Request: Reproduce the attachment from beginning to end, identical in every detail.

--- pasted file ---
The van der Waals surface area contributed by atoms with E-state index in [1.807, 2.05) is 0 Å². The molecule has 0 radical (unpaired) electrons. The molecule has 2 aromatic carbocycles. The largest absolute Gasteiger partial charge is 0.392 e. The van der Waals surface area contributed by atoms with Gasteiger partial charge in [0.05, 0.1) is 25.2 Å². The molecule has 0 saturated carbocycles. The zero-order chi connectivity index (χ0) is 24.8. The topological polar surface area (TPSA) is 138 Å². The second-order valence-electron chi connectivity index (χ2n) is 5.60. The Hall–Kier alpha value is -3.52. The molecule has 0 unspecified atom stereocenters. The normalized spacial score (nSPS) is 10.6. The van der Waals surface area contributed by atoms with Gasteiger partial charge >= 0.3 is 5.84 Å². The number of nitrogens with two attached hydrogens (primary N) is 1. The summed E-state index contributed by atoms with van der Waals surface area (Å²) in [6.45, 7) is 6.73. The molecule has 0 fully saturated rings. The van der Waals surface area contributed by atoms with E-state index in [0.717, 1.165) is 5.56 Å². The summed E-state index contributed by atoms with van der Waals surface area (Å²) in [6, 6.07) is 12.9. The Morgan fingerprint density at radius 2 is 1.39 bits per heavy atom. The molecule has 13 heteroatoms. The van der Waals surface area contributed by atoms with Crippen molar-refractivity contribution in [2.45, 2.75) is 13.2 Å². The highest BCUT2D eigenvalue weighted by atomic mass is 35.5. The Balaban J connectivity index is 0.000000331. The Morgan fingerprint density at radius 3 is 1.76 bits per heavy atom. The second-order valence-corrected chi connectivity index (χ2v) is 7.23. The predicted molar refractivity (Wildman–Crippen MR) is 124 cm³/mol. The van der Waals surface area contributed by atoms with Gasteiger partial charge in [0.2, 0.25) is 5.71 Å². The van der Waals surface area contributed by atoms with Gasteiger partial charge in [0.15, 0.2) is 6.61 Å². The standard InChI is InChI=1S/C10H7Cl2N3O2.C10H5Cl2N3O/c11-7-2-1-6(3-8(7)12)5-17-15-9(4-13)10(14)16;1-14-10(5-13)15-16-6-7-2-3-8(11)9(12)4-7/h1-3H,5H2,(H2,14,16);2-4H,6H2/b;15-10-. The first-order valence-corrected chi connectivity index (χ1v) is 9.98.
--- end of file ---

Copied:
The van der Waals surface area contributed by atoms with E-state index in [1.807, 2.05) is 0 Å². The molecule has 0 radical (unpaired) electrons. The molecule has 2 aromatic carbocycles. The largest absolute Gasteiger partial charge is 0.392 e. The van der Waals surface area contributed by atoms with Gasteiger partial charge in [0.05, 0.1) is 25.2 Å². The molecule has 0 saturated carbocycles. The zero-order chi connectivity index (χ0) is 24.8. The topological polar surface area (TPSA) is 138 Å². The second-order valence-electron chi connectivity index (χ2n) is 5.60. The Hall–Kier alpha value is -3.52. The molecule has 0 unspecified atom stereocenters. The normalized spacial score (nSPS) is 10.6. The van der Waals surface area contributed by atoms with Gasteiger partial charge >= 0.3 is 5.84 Å². The number of nitrogens with two attached hydrogens (primary N) is 1. The summed E-state index contributed by atoms with van der Waals surface area (Å²) in [6.45, 7) is 6.73. The molecule has 0 fully saturated rings. The van der Waals surface area contributed by atoms with E-state index in [0.717, 1.165) is 5.56 Å². The summed E-state index contributed by atoms with van der Waals surface area (Å²) in [6, 6.07) is 12.9. The Morgan fingerprint density at radius 2 is 1.39 bits per heavy atom. The molecule has 13 heteroatoms. The van der Waals surface area contributed by atoms with Crippen molar-refractivity contribution in [2.45, 2.75) is 13.2 Å². The highest BCUT2D eigenvalue weighted by atomic mass is 35.5. The Balaban J connectivity index is 0.000000331. The Morgan fingerprint density at radius 3 is 1.76 bits per heavy atom. The second-order valence-corrected chi connectivity index (χ2v) is 7.23. The predicted molar refractivity (Wildman–Crippen MR) is 124 cm³/mol. The van der Waals surface area contributed by atoms with Gasteiger partial charge in [0.2, 0.25) is 5.71 Å². The van der Waals surface area contributed by atoms with Gasteiger partial charge in [0.15, 0.2) is 6.61 Å². The standard InChI is InChI=1S/C10H7Cl2N3O2.C10H5Cl2N3O/c11-7-2-1-6(3-8(7)12)5-17-15-9(4-13)10(14)16;1-14-10(5-13)15-16-6-7-2-3-8(11)9(12)4-7/h1-3H,5H2,(H2,14,16);2-4H,6H2/b;15-10-. The first-order valence-corrected chi connectivity index (χ1v) is 9.98.